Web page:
The State of Alaska has amended state law to provide for extension of the primary term of oil and gas leases on state lands when such extensions are in the best interests of the state. HB 198 authorizes the Commissioners of the Department of Natural Resources (the “Commissioner”) to extend the primary term of an oil and gas lease such that the total term, with the extension, does not exceed ten years. By its terms, the bill will take effect the day after it is signed by the governor or, if the governor neither signs nor vetoes the bill, on the twenty-first day after delivery to him.
A request for extension must be submitted at least 180 days before expiration of the primary term. The Commissioner may consider the following factors in deciding whether an extension is in the best interests of the state:
- The funds expended to explore and develop the lease;
- The types of work completed; and
- Any other relevant information.
For leases that expire less than 180 days after the bill takes effect, the request must be filed at least 30 days before the expiration of the primary term or within ten days of the effective date of the act.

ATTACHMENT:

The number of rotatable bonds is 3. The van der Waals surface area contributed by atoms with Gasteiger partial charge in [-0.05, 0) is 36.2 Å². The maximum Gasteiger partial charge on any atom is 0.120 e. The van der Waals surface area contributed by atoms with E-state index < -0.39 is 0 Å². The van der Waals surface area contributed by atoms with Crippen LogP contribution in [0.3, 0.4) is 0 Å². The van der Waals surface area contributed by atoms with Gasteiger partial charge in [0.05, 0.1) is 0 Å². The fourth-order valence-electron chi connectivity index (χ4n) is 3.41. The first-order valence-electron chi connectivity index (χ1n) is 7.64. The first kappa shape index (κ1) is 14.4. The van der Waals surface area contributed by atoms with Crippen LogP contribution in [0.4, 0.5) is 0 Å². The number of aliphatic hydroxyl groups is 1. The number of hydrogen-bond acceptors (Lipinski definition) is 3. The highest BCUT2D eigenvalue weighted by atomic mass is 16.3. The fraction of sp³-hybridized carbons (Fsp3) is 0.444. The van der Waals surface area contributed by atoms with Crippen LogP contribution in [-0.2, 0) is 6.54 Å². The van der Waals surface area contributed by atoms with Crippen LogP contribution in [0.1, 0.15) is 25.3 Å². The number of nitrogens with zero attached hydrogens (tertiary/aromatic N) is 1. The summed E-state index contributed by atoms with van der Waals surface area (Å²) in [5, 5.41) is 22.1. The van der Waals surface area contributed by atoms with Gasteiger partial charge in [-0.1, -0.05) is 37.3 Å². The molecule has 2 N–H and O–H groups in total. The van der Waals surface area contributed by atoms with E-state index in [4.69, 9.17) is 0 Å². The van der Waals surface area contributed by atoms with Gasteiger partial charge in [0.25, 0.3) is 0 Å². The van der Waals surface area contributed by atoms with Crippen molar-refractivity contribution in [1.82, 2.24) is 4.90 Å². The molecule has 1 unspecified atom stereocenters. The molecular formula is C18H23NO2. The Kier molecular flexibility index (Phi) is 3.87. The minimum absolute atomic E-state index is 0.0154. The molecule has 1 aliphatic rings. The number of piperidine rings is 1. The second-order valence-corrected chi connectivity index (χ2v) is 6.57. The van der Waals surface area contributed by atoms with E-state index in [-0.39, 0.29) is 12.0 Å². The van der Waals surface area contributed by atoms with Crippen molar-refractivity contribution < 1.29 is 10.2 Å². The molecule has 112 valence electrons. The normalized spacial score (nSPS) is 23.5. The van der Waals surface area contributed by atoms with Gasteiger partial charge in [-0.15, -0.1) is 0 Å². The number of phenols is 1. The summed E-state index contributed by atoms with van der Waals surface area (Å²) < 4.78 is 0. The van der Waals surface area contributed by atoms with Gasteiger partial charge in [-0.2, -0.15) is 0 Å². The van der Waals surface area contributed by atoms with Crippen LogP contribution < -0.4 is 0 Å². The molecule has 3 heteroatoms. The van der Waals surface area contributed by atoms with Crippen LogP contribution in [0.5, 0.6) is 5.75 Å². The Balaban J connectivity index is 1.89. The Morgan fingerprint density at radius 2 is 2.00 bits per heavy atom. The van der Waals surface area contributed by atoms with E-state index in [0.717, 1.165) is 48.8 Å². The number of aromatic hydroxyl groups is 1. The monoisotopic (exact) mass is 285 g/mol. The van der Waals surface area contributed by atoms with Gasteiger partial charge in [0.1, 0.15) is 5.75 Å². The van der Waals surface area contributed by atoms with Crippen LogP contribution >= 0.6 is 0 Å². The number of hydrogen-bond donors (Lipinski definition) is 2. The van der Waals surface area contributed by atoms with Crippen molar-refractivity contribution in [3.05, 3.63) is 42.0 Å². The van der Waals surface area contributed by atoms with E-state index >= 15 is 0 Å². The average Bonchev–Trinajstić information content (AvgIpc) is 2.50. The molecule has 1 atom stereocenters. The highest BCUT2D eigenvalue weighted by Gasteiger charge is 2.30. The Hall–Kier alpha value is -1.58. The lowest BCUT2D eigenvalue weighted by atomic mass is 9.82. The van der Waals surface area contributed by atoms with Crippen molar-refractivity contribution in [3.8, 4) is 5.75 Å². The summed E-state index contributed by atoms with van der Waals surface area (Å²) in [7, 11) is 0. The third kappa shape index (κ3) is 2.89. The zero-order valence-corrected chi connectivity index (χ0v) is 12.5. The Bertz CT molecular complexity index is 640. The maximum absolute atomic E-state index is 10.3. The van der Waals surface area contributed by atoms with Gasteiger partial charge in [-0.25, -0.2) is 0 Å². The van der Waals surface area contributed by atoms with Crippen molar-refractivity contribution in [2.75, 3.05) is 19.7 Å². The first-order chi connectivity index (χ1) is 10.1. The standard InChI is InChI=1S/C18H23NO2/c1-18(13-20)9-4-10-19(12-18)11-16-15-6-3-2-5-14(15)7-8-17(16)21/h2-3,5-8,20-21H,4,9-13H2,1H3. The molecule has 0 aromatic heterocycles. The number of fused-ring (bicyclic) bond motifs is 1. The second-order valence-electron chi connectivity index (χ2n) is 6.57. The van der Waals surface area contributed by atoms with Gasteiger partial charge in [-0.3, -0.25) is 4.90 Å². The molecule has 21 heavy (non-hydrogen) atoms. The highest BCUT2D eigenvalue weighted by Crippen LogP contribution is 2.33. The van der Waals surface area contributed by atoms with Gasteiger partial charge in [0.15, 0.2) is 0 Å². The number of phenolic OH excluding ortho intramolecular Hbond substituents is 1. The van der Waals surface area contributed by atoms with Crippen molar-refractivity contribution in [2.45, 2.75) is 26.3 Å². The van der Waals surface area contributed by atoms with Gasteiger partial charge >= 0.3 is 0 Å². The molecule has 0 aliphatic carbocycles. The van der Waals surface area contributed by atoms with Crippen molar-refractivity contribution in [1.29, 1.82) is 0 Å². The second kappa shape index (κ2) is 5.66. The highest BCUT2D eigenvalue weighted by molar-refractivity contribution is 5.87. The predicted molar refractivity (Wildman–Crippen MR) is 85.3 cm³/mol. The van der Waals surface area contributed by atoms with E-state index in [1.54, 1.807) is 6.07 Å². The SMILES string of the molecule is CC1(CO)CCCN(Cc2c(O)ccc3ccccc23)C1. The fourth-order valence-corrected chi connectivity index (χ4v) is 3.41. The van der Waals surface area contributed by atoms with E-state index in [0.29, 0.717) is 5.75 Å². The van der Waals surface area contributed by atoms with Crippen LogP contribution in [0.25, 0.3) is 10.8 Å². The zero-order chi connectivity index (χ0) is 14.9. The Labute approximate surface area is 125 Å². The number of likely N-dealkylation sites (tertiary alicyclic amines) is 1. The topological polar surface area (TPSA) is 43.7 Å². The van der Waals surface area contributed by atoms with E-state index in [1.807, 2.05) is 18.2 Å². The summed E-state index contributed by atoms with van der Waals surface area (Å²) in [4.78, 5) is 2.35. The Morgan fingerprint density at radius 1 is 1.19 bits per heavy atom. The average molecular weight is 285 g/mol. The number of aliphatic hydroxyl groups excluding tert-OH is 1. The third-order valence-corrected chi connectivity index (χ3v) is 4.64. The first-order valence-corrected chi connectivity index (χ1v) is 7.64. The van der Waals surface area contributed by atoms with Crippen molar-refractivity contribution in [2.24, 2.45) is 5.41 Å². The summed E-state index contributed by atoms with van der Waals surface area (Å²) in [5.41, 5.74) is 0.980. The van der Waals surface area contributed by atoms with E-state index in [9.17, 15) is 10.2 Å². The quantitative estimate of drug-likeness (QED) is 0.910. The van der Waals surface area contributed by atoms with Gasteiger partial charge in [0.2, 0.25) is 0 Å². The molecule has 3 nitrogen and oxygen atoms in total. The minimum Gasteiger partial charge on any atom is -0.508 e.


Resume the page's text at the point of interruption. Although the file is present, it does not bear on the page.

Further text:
When a lease is extended, the rent during the last three years of the extension period increases to $250 per acre unless the Commissioner determines that the lessee has exercised reasonable diligence to explore and develop the lease and reduces the rent. The Commissioner may also condition the extension on (1) the posting of a performance bond and/or (2) meeting a minimum work requirement by either establishing a minimum amount to be spent or specifying the type and amount of work to be performed or both.
Previously, a non-producing lease that does not contain a well capable of producing in paying quantities could be extended only by drilling or committing the lease to a unit. Unitization requires state approval based upon a finding that it is in the best interests of the state. Because unitizing a lease holds that lease indefinitely (unless contracted from the unit), demonstrating best interests for purposes of unitization could be a significantly higher burden than would be required for a lease extension of a finite term.
As of May 20, 2013, the bill was awaiting transmittal to the governor.